Grindavik is now a ghost town.
It has all the familiar places - shops, cafes, schools and apartment blocks.
But they are all empty, abandoned in the rush to flee an earthquake swarm over the weekend.
We were taken into the town under police escort, passing through several checkpoints.
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The authorities are jumpy.
The magma is now thought to be just 500m below the surface right on the edge of town and they fear there could be an eruption at any time.
In the town centre the ground looks like it is being unzipped, with a gash stretching 150m or so.
Where it crosses a main road the rip is a couple of metres wide, with one side a metre lower than the other. There are enormous forces at work, splitting megatonnes of rock.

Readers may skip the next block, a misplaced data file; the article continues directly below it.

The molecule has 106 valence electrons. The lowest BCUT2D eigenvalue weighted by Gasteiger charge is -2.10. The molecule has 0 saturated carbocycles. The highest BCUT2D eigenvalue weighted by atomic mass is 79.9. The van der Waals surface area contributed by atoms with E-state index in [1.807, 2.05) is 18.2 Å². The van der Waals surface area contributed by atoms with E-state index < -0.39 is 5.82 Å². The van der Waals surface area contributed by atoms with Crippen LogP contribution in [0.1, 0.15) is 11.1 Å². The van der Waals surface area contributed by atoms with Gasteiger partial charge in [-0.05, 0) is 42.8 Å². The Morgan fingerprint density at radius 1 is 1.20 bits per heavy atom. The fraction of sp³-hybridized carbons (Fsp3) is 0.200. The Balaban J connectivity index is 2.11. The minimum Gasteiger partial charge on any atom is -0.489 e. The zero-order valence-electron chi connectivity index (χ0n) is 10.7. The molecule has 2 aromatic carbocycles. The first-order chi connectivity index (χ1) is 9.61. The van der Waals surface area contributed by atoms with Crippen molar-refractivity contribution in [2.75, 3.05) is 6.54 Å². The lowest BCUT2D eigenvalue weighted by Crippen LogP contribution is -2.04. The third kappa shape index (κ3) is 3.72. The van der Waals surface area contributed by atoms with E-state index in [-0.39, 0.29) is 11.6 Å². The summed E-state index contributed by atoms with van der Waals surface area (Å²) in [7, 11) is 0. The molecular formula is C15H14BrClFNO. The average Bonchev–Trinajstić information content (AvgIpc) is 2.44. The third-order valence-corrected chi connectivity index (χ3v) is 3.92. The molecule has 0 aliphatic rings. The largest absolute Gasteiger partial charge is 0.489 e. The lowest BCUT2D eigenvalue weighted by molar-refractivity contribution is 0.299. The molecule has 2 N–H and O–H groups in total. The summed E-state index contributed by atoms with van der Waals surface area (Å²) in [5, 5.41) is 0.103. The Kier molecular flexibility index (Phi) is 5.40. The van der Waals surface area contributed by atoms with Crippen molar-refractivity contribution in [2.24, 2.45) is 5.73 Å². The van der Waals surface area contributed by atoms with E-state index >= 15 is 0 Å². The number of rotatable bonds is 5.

And the earth is still moving, stones shifting and tumbling down into the crack. In places it was too deep to see the bottom.
Clouds of steam rise from the gash. Hot water pipes that once heated homes and businesses are now pulled apart with the shifting ground.
The ground beneath our feet is supposed to be rock solid. We even call it 'terra firma'. But it's not in Grindavik, not now. You feel it could swallow you up at any moment.
That sounds like a disaster movie, and the town looks like a Hollywood set.
But a few days ago this was a thriving community of almost 4,000 people.
They have been allowed to dash back to their homes in recent days to collect essential belongings.
Now, that seems to have now stopped, and it's largely emergency workers left in the town.
There isn't much more they can do.
Grindavik is at the mercy of the molten rock rising from beneath. And at some point it will be left to its fate.